Crier was Made to be beautiful, flawless, and to carry on her father’s legacy. But that was before her betrothal to the enigmatic Scyre Kinok, before she discovered her father isn’t the benevolent king she once admired, and most importantly, before she met Ayla.

Now, with growing human unrest across the land, pressures from a foreign queen, and an evil new leader on the rise, Crier and Ayla find there may be only one path to love: war. 


Title : Crier’s War
Author : Nina Varela
Series : Crier’s War (book one)
Format : ARC
Page Count : 434
Genre : YA fantasy, LGBTQIA+
Publisher : HarperTeen
Release Date : October 1, 2019

Reviewer : Hollis
Rating : ★ ★ ★ .5


Hollis’ 3.5 star review

I think this is one of those books that can go either way for some readers. But, for me, I’m caught right in the middle.

First, let me say : if you considered picking this book up because you heard it was a hate to love, or enemies to lovers, or opposites attract, romance? I don’t think you’ll be disappointed. This, unlike another fantasy series featuring an f/f pairing, was done so so well. I believed in the evolution of this.. not relationship but this connection. It totally won me over and oh man I want more. The dynamic between them.. (chefs kiss).

As for the dynamic of the story itself? Well, I was definitely under the impression this story was actually the opposite of what it has (haha #TeamNoBlurbs). Instead of the Made-character being the outlier, this is a society where Made-beings, the Automae, are actually in charge. They are the winners of a war where they have subjugated humans. Mostly. There are some who don’t despise humans, who want to live with them equally, but overall this is not the norm. And, to be honest, I think that element made this story even better for me than had it been the other way around, or the way I expected.

However. I’ll admit that sometimes I did feel a little confused by the actions of some of these Automae and how human they did seem, sometimes. And yet others, not at all. Maybe that was done on purpose? Maybe there is supposed to be that fluctuating line to make us see how close but not at all like humans they are? I’m uncertain. Certain actions, particularly that of the villain and his manipulations, just make it to to seem.. well, convenient, that some act more human than others. I don’t know. I’m not explaining this right but I think that’s mostly because, again, confused.

The world is very interesting, though, and how certain things came about in the end..? Yeah, wow, I am reading on for sure. But that said, I’m glad that we had two strong leads to carry this story during those moments where I was just not in it, because those moments did happen. And I’m glad for these leads because I was forever sad I didn’t love the aforementioned other series because diversity and f/f and all that good stuff. But this one? This one does it. I’m here for it.

So, yes, not a super high rating, but I absolutely think book two will knock it out of the park. And I can’t wait.

** I received an ARC from the publisher (thank you!) in exchange for an honest review. **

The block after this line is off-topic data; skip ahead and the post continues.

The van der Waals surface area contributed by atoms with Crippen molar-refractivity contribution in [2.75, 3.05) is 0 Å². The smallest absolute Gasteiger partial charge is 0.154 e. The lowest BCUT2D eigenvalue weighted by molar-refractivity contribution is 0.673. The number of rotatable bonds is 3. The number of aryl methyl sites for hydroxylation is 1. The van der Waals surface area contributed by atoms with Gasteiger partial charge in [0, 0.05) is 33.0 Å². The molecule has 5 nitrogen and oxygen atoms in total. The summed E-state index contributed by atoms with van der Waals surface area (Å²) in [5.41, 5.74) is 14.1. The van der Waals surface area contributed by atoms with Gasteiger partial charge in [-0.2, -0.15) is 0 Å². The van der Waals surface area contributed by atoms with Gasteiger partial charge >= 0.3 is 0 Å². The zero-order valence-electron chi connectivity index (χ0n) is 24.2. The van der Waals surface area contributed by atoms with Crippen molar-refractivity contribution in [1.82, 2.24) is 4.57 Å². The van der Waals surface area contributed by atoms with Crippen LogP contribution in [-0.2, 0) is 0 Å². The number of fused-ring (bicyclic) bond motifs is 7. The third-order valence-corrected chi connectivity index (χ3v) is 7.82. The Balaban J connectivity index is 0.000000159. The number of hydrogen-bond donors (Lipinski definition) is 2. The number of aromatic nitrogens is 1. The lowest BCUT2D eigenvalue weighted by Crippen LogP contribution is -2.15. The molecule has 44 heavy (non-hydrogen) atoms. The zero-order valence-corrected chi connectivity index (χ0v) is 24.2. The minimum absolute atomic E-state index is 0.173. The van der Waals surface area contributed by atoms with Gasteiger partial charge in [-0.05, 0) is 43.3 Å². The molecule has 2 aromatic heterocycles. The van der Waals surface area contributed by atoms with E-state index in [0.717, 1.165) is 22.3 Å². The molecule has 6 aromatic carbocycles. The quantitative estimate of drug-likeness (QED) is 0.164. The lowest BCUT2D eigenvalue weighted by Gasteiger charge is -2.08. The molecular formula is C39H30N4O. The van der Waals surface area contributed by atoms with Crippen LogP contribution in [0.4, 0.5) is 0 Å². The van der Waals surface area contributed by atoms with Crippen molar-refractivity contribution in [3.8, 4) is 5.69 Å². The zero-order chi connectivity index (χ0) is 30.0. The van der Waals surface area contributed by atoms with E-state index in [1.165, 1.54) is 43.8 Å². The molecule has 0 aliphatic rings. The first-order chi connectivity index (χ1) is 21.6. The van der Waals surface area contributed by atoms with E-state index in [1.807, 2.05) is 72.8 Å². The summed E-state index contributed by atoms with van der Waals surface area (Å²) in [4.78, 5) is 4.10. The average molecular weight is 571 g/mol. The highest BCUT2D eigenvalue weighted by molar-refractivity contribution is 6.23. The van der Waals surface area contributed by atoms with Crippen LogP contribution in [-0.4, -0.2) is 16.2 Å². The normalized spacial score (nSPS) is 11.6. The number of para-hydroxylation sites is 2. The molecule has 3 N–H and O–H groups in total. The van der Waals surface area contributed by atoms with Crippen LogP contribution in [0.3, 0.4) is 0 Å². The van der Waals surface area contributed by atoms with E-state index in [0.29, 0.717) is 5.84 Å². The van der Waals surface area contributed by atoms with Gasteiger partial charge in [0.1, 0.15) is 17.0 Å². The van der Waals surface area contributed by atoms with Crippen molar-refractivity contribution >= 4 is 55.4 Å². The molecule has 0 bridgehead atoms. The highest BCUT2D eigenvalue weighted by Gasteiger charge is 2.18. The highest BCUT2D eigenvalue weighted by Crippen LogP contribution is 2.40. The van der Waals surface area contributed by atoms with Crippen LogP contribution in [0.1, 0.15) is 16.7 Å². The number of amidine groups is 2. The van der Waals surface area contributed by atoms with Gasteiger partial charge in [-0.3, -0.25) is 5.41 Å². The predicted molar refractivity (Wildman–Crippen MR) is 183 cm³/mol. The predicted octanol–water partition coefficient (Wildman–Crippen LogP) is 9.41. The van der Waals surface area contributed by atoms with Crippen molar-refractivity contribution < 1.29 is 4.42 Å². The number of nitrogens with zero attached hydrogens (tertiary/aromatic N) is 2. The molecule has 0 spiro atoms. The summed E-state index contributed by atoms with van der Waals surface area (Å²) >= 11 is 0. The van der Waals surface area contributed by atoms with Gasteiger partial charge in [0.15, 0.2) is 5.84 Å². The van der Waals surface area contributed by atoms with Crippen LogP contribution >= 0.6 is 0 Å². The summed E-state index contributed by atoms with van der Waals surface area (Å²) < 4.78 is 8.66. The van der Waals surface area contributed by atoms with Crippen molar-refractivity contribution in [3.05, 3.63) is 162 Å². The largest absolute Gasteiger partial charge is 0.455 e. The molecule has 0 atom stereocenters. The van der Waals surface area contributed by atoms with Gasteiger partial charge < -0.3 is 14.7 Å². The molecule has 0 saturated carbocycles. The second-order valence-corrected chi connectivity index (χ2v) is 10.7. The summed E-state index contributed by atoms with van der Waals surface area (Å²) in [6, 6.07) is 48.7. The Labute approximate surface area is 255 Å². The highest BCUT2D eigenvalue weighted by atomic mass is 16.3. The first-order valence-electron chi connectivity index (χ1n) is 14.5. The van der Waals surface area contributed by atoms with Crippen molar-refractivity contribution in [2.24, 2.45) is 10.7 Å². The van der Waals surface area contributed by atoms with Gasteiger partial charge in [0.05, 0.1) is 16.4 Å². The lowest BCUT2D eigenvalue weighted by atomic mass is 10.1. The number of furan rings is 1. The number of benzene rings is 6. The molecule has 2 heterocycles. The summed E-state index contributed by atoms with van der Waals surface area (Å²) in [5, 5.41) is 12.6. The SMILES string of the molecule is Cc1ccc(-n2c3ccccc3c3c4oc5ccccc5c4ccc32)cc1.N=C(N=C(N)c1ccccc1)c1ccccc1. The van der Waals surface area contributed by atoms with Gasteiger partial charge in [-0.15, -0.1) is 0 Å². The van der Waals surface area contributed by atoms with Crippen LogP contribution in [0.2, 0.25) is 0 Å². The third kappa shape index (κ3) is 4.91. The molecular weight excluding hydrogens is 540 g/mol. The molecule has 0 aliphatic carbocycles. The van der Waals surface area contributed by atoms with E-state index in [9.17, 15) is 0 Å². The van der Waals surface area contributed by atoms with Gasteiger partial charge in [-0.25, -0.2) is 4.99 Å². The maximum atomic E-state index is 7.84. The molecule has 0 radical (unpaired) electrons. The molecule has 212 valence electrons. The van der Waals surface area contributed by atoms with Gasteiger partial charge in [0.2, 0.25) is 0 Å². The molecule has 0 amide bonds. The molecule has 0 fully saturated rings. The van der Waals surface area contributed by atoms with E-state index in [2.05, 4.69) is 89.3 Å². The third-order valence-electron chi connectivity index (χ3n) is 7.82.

THE HAZEL WOOD by Melissa Albert

Seventeen-year-old Alice and her mother have spent most of Alice’s life on the road, always a step ahead of the uncanny bad luck biting at their heels. But when Alice’s grandmother, the reclusive author of a cult-classic book of pitch-dark fairy tales, dies alone on her estate, the Hazel Wood, Alice learns how bad her luck can really get: her mother is stolen away―by a figure who claims to come from the Hinterland, the cruel supernatural world where her grandmother’s stories are set. Alice’s only lead is the message her mother left behind: “Stay away from the Hazel Wood.”

Alice has long steered clear of her grandmother’s cultish fans. But now she has no choice but to ally with classmate Ellery Finch, a Hinterland superfan who may have his own reasons for wanting to help her. To retrieve her mother, Alice must venture first to the Hazel Wood, then into the world where her grandmother’s tales began―and where she might find out how her own story went so wrong.


Title : The Hazel Wood
Author : Melissa Albert
Series : The Hazel Wood (book one)
Format : ARC
Page Count : 365
Genre : YA fantasy
Publisher : Flatiron Books
Release Date : January 30, 2018

Reviewer : Hollis
Rating : ★ ★ ★ .5


Hollis’ 3.5 star review

I knew so little about what THE HAZEL WOOD was about when I started it.. and as a result I don’t want to give it a review that could risk spoiling it for anyone else.

This is a story ripe with the darker side of fairytales, the ones with no happy endings, no lessons, just.. stories. Magic. But it’s also set in our world, or a contemporary one, and.. well. To be honest that’s all I want to say. That’s all I will say.

I’ll admit I didn’t quite love the characters at first (and, to be honest, I don’t think we’re supposed to, but I know that doesn’t make unlikeable characters easier to tolerate), and had no idea where the plot was going, but oh man, by the end? Actually, maybe.. halfway? I was completely enamoured. I got it. I understood the why and the how and, well, everything just clicked for me. That isn’t to say you won’t like the first half, but it definitely isn’t what you might be expecting, and takes a while to set things up, but things do shift into.. well, maybe what you’re expecting? But also probably not. But in a better way.

My understanding is that Albert’s second book, THE NIGHT COUNTRY, is either a companion or a sequel, but definitely set in the same world/universe, and I’m so so happy I have an ARC. I want to dive in right now. Instead I shall flex some of my willpower and resist — but that doesn’t negate my excitement.

** I received this ARC via trade (thanks Flavia!) and was under no obligation for a review. **